Dentists need to be at the table to make sure the program works, says Dr. Carlascio
Dentists are reacting with cautious optimism to the federal government’s plan to help low- and middle-income families pay for their children’s dental care.
If passed, Bill C-31 — introduced Sept. 20 — would give eligible families with children under 12 up to $650 per child each year to pay for dental services, according to the their household income.
The bill would create a new Canadian Dental Care Plan.
“This is good news for patients who will be covered by this bill,” Sault dentist Dr. Dante Carlascio said, speaking to SooToday.
“Overall, this is good news for all of Canada because it’s good to see dental care getting national attention. This hasn’t really happened before.
The new CDCP would provide dental care to approximately 500,000 children up to age 12 at a cost of nearly $1 billion.
The government’s goal is to expand the CDCP to include those under 18 by next year and all eligible Canadians by the end of 2025.
“The general consensus among dentists is that it is important for the federal government to have dentists around the table to create an appropriate plan that will work over the long term. We just want to make sure dentists have a say in how this program is created because we are the ones who are actually treating the patients,” Carlascio said.
“The Ontario Dental Association hasn’t really been consulted,” Carlascio said, expressing concern over what has happened in the past with dental care for seniors.
“In Ontario for the past few years there has been a dental program for low-income seniors, primarily for extractions and dentures, but it’s not in the regular dental office. You have to go through the health office. The ODA was not consulted prior to the creation of this program and what has happened is that there are approximately 100,000 eligible seniors in Ontario but only a fraction has been processed and there has waiting lists, in several areas, of well over a year.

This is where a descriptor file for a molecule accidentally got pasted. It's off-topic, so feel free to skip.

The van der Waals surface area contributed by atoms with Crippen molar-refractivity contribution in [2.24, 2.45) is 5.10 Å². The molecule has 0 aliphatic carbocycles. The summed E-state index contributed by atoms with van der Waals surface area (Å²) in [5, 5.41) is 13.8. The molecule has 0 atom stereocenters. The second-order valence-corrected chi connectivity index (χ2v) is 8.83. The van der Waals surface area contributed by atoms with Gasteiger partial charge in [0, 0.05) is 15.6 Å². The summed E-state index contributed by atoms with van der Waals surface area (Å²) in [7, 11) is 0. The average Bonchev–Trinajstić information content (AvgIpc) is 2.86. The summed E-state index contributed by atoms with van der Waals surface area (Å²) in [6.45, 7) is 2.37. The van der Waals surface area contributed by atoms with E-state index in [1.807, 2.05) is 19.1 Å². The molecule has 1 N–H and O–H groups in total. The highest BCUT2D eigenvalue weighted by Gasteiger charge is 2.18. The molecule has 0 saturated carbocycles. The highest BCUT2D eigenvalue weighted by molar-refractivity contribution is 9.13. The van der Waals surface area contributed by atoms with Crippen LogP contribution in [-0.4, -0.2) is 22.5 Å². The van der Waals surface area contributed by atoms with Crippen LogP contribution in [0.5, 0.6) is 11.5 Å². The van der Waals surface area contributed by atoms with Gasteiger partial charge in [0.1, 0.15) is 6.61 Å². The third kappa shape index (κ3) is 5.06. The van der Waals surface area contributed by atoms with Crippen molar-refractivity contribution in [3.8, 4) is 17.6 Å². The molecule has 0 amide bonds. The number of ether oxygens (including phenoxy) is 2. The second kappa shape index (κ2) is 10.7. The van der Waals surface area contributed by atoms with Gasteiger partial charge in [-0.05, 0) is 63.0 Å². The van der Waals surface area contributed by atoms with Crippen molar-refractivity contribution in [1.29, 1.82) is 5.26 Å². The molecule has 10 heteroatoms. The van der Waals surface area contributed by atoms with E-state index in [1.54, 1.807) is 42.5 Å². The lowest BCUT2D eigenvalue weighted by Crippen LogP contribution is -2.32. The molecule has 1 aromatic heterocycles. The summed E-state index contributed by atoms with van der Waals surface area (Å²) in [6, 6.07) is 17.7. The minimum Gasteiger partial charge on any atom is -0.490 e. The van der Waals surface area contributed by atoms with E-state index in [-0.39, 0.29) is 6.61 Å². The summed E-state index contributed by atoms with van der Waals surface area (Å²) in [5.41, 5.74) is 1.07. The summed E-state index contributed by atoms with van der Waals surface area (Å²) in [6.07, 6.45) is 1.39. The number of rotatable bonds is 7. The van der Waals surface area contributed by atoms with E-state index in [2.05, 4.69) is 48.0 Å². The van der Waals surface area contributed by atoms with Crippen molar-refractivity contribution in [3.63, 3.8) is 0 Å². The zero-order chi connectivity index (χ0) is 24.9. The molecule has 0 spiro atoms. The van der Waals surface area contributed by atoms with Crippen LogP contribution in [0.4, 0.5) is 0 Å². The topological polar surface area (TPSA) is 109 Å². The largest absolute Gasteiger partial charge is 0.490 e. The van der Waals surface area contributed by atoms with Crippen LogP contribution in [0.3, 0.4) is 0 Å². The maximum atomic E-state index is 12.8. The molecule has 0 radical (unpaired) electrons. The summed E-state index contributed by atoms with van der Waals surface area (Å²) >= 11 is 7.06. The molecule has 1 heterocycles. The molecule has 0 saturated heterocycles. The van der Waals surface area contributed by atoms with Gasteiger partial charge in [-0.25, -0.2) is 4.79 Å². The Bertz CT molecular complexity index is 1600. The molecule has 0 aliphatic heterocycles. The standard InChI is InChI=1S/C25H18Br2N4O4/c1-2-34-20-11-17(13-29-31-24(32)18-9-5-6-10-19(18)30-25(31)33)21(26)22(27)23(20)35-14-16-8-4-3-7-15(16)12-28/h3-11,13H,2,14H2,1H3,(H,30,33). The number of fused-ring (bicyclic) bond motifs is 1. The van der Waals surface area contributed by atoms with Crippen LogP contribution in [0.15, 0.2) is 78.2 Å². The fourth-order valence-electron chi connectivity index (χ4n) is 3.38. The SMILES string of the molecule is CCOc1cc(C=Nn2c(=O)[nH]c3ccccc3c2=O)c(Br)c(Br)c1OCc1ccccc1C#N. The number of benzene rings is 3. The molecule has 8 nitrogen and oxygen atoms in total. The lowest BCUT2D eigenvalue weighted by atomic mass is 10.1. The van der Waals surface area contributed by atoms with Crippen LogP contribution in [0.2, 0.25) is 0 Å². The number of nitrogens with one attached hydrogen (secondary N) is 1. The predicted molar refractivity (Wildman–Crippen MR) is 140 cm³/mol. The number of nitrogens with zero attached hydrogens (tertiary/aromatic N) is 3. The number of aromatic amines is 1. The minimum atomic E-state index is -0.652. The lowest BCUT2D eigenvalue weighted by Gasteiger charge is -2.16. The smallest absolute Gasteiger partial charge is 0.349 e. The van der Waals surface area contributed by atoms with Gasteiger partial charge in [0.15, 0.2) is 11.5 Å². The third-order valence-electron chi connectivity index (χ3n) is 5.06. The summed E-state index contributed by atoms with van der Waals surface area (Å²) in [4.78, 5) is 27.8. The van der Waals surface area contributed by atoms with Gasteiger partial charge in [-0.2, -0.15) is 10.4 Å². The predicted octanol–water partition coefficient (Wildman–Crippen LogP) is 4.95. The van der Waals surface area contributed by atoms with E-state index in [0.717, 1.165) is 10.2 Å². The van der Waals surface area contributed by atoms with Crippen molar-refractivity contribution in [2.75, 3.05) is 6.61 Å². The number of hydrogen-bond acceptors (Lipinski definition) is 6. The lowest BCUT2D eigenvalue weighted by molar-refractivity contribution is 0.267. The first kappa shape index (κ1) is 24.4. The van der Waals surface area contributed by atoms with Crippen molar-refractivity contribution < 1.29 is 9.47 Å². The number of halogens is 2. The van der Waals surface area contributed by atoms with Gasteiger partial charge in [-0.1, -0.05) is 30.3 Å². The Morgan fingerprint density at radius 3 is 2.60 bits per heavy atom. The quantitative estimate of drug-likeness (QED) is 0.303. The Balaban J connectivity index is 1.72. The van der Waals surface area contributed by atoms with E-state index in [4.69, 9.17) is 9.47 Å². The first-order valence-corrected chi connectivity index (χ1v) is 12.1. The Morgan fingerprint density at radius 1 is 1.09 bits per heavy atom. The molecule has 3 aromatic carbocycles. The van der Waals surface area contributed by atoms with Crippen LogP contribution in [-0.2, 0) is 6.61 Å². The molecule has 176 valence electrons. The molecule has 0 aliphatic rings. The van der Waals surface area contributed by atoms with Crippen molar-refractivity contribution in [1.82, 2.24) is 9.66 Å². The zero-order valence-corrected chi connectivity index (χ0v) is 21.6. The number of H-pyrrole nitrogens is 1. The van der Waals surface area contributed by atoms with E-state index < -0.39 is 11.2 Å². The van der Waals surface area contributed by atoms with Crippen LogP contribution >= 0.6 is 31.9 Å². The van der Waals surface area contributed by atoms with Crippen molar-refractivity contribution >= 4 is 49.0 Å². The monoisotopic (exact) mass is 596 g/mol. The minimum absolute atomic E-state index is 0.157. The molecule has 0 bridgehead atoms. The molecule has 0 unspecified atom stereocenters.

“It’s not through the usual dental offices. People must apply through regional public health offices. In this case, it would go through Algoma Public Health and you would be seen by a local dentist who has a contract there, but they are only there part time and there are only certain services covered by that,” Carlascio said.
“So if you don’t consult with the ODA or any other provincial group, you could end up with a program that is quite inefficient and ineffective.”
Under the proposed federal dental plan, families with annual incomes below $70,000 may be eligible for dental coverage of $650 per year for children under 12 for the next two years.
Families with income between $70,000 and $79,000 will be able to qualify for $390 per child per year for the next two years.
Families with incomes between $80,000 and $89,000 could receive $260 per child per year for the next two years.
However, the Ontario Dental Association said in a statement that “the ODA has heard from patients considering delaying dental treatment or canceling their benefits in the hope that their costs will be covered by the CDCP. . It’s not a good idea.”
“There are more questions than answers at this point.”
“We still don’t know how it will be administered, what services will be covered, or how it will work with Ontario’s existing dental programs — all of which are massively underfunded,” the ODA said as the group and other provincial dental associations want to work with the federal government on the details of the operation of the CDCP.
For the proposed federal program, Carlascio said “you have to go through a lot of steps, saying ‘I don’t have any other type of coverage, no private coverage.’
Parents or guardians would apply through the Canada Revenue Agency and prove that their child does not have access to private dental coverage and will use government funding to pay for dental services .
They will have to prove that they have a child aged 12 and under and that the family income complies with the rules. Parents should also provide the government with information from their employer.
Families using the program should also provide the federal government with the name and date of the dentist’s appointment and keep their dental bills in case the government asks them to verify that the appointment actually took place.
Families who give false information, do not provide receipts or do not use the money for dental treatment risk a heavy fine.
Meanwhile, Carlascio said the proposed CDCP and its $650 per child each year is a good first step and should cover two cleanings and two fillings.
“For routine dental care, yes. That should pretty much cover most of that. But the costs can increase if there are several cavities to be repaired or teeth to be extracted. It depends on the degree of dental work needed.
“We don’t know what will be included in coverage over the next five years. There are a lot of unknowns, but as long as they keep dentists at the table, I feel like it could be a really good thing,” Carlascio said.
“Nobody deserves to have a toothache, especially children. Improving access to care should make a huge difference. I hope we can treat dental problems in children sooner.
“Research shows that with many public health programs, if properly funded, more eligible people will get the care they need. It is important that the most vulnerable people in our community receive regular dental care. It’s necessary. They deserve it. They just need access,” Carlascio said.